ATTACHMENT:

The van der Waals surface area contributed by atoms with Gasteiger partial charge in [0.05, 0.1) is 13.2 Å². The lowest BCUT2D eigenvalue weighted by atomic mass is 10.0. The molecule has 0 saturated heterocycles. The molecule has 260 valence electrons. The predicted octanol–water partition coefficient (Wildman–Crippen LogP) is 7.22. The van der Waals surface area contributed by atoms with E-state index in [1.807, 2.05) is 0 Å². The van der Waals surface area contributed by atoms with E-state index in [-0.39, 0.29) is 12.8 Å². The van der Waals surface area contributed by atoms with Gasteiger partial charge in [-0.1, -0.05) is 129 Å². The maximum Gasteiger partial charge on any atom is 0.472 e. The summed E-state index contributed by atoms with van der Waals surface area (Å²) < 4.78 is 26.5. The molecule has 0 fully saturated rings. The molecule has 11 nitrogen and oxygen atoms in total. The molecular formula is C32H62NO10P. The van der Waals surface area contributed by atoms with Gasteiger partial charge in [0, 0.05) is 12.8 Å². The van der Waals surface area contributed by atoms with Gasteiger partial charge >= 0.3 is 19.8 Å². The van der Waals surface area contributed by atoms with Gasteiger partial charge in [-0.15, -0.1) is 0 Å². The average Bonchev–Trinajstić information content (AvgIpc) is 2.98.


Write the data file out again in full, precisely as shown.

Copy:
The van der Waals surface area contributed by atoms with Gasteiger partial charge in [0.05, 0.1) is 13.2 Å². The lowest BCUT2D eigenvalue weighted by atomic mass is 10.0. The molecule has 0 saturated heterocycles. The molecule has 260 valence electrons. The predicted octanol–water partition coefficient (Wildman–Crippen LogP) is 7.22. The van der Waals surface area contributed by atoms with E-state index in [1.807, 2.05) is 0 Å². The van der Waals surface area contributed by atoms with E-state index in [-0.39, 0.29) is 12.8 Å². The van der Waals surface area contributed by atoms with Gasteiger partial charge in [-0.1, -0.05) is 129 Å². The maximum Gasteiger partial charge on any atom is 0.472 e. The summed E-state index contributed by atoms with van der Waals surface area (Å²) < 4.78 is 26.5. The molecule has 0 fully saturated rings. The molecule has 11 nitrogen and oxygen atoms in total. The molecular formula is C32H62NO10P. The van der Waals surface area contributed by atoms with Gasteiger partial charge in [0, 0.05) is 12.8 Å². The van der Waals surface area contributed by atoms with Gasteiger partial charge >= 0.3 is 19.8 Å². The van der Waals surface area contributed by atoms with Gasteiger partial charge in [-0.15, -0.1) is 0 Å². The average Bonchev–Trinajstić information content (AvgIpc) is 2.98.